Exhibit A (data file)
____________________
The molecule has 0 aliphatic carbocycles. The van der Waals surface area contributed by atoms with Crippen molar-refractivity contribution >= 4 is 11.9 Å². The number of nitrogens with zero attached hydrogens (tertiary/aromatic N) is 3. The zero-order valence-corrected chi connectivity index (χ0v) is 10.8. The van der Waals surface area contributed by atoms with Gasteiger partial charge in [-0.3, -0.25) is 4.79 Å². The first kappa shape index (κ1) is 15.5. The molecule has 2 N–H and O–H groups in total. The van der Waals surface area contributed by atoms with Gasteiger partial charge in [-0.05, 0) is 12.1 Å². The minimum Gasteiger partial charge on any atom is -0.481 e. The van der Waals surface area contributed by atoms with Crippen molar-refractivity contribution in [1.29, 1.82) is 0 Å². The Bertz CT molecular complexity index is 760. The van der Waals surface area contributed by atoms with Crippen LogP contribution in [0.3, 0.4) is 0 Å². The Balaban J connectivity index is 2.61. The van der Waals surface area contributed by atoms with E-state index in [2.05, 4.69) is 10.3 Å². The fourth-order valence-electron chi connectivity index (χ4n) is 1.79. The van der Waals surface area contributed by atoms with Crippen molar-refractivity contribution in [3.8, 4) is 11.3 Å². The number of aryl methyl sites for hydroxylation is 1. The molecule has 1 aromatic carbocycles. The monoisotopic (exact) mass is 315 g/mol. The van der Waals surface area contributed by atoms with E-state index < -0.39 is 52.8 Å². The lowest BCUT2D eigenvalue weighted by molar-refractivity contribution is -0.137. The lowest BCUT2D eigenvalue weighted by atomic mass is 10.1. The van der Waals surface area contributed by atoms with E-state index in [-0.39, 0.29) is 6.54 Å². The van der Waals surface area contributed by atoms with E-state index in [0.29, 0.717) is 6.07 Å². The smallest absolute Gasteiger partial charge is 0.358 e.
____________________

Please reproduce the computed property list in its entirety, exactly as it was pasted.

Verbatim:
The molecule has 0 aliphatic carbocycles. The van der Waals surface area contributed by atoms with Crippen molar-refractivity contribution >= 4 is 11.9 Å². The number of nitrogens with zero attached hydrogens (tertiary/aromatic N) is 3. The zero-order valence-corrected chi connectivity index (χ0v) is 10.8. The van der Waals surface area contributed by atoms with Gasteiger partial charge in [-0.3, -0.25) is 4.79 Å². The first kappa shape index (κ1) is 15.5. The molecule has 2 N–H and O–H groups in total. The van der Waals surface area contributed by atoms with Gasteiger partial charge in [-0.05, 0) is 12.1 Å². The minimum Gasteiger partial charge on any atom is -0.481 e. The van der Waals surface area contributed by atoms with Crippen molar-refractivity contribution in [1.29, 1.82) is 0 Å². The Bertz CT molecular complexity index is 760. The van der Waals surface area contributed by atoms with Crippen LogP contribution in [0.3, 0.4) is 0 Å². The Balaban J connectivity index is 2.61. The van der Waals surface area contributed by atoms with E-state index in [2.05, 4.69) is 10.3 Å². The fourth-order valence-electron chi connectivity index (χ4n) is 1.79. The van der Waals surface area contributed by atoms with Crippen molar-refractivity contribution in [3.8, 4) is 11.3 Å². The number of aryl methyl sites for hydroxylation is 1. The molecule has 1 aromatic carbocycles. The monoisotopic (exact) mass is 315 g/mol. The van der Waals surface area contributed by atoms with E-state index < -0.39 is 52.8 Å². The lowest BCUT2D eigenvalue weighted by molar-refractivity contribution is -0.137. The lowest BCUT2D eigenvalue weighted by atomic mass is 10.1. The van der Waals surface area contributed by atoms with E-state index in [-0.39, 0.29) is 6.54 Å². The van der Waals surface area contributed by atoms with E-state index in [0.29, 0.717) is 6.07 Å². The smallest absolute Gasteiger partial charge is 0.358 e.